Princeton names its first black valedictorian in the university’s history

Nicholas Johnson, a Canadian student majoring in operations research and economics, has been named Princeton's valedictorian in 2020, the university announced in a news coverage.

"It feels empowering. Being Princeton's first black valedictorian has special significance for me, especially given Princeton's historical ties to the slavery institution," Johnson told CNN. "I hope this achievement motivates and inspires younger Black students, especially those interested in STEM fields."

The graduates' favorite memories of school were those used by "close friends and classmates who engaged in stimulating discussions – often late at night – about our faith, the cultures and environments we were raised in, the state of the world, and how we plan to contribute positively to it in our own unique way, "Johnson said in the school's news headlines.


He also said he appreciated the university for encouraging him to explore his interests by supporting him with international internships and cultural immersion trips to Peru, Hong Kong and the United Kingdom.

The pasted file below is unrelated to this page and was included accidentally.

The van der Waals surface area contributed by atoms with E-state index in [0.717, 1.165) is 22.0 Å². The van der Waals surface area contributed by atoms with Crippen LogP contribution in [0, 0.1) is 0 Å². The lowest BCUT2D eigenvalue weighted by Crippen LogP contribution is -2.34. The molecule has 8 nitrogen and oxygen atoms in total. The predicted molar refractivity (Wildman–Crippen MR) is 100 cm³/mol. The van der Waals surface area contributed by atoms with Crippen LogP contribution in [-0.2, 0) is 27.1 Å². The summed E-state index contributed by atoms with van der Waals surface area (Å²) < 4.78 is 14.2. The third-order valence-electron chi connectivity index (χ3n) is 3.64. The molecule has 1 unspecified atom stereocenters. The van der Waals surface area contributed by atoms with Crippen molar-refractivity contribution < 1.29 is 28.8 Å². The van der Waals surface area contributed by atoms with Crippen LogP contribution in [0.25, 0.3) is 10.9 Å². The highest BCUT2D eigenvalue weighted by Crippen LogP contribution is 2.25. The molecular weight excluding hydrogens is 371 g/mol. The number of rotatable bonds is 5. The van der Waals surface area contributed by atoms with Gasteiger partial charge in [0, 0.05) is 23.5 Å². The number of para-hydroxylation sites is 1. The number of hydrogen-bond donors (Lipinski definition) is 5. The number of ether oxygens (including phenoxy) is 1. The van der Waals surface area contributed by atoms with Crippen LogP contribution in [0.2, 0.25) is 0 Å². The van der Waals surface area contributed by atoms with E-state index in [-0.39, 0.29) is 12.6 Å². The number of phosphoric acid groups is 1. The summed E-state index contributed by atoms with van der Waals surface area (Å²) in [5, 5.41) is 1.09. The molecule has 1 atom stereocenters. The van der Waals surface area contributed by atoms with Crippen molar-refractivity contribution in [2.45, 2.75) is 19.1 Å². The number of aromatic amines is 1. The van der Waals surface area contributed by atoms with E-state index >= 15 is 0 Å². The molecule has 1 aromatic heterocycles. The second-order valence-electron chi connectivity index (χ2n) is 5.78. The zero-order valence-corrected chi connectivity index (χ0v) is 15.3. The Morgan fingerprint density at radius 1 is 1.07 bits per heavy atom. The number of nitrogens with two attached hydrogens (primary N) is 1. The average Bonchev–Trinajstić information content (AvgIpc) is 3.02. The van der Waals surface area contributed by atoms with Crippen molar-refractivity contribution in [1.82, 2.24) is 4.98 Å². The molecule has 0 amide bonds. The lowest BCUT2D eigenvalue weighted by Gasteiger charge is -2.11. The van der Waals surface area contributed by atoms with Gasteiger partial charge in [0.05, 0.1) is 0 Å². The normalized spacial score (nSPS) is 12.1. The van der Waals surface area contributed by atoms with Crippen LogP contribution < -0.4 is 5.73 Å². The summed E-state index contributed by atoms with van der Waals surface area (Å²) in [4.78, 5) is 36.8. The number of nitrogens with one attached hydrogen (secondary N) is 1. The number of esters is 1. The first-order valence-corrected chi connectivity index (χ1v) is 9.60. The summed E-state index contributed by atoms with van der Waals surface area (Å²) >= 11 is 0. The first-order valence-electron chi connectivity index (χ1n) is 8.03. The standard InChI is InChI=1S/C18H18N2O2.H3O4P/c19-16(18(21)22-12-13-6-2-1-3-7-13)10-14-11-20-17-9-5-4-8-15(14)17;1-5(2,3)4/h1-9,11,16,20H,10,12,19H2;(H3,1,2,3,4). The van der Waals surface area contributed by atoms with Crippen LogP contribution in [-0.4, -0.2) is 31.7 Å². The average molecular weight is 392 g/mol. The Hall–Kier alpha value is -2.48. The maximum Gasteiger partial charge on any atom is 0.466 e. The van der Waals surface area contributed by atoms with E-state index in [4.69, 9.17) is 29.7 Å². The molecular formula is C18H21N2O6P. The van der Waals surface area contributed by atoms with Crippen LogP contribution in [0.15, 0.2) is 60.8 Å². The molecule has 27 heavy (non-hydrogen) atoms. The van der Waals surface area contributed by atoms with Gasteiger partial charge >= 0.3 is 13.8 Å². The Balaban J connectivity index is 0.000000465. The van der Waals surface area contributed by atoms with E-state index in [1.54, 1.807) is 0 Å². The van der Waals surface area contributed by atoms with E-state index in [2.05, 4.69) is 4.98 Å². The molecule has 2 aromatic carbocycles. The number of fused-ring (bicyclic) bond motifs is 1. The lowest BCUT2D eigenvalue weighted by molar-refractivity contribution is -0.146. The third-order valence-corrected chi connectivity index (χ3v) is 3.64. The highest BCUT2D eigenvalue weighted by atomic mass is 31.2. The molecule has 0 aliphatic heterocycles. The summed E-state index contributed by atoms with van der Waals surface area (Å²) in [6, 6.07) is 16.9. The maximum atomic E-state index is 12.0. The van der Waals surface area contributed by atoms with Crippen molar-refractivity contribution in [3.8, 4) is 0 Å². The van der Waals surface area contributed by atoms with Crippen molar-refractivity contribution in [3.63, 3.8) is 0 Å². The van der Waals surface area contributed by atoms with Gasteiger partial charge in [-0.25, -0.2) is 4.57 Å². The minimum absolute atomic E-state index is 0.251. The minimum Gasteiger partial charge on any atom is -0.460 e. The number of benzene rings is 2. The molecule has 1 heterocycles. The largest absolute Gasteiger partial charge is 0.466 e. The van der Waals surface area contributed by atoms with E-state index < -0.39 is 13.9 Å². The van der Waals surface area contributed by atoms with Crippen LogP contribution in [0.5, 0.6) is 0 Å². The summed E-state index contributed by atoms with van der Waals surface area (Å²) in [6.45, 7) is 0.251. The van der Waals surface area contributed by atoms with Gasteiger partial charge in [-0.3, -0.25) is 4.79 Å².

Johnson's senior thesis focused on developing algorithms to design a community-based preventative health intervention to reduce obesity in Canada.

Johnson was a member of the Princeton chapter of Engineers Without Borders, and also worked as a software engineer in machine learning at Google's California headquarters during his time at Princeton.


Johnson also has a lot to look forward to. This summer, he practices as a hybrid quantitative researcher and software developer at D.E. Shaw Group, a global investment and technology development company.

In the fall, Johnson begins his doctorate. studies in operations research at the Massachusetts Institute of Technology.


Although the coronavirus pandemic canceled Princeton's graduation ceremony, the school still holds a virtual May 31st.

Johnson told CNN that it is "disappointing" not to be able to celebrate as a class together in person this year. However, he said he is grateful to the administration for its commitment "to host a personal startup for our spring 2021 class to celebrate our achievements."

"I've been comforted to see how well my friends and classmates have adapted to these challenging times," he said, "and have made sure that Princeton's strong community persists virtually despite being physically separated."

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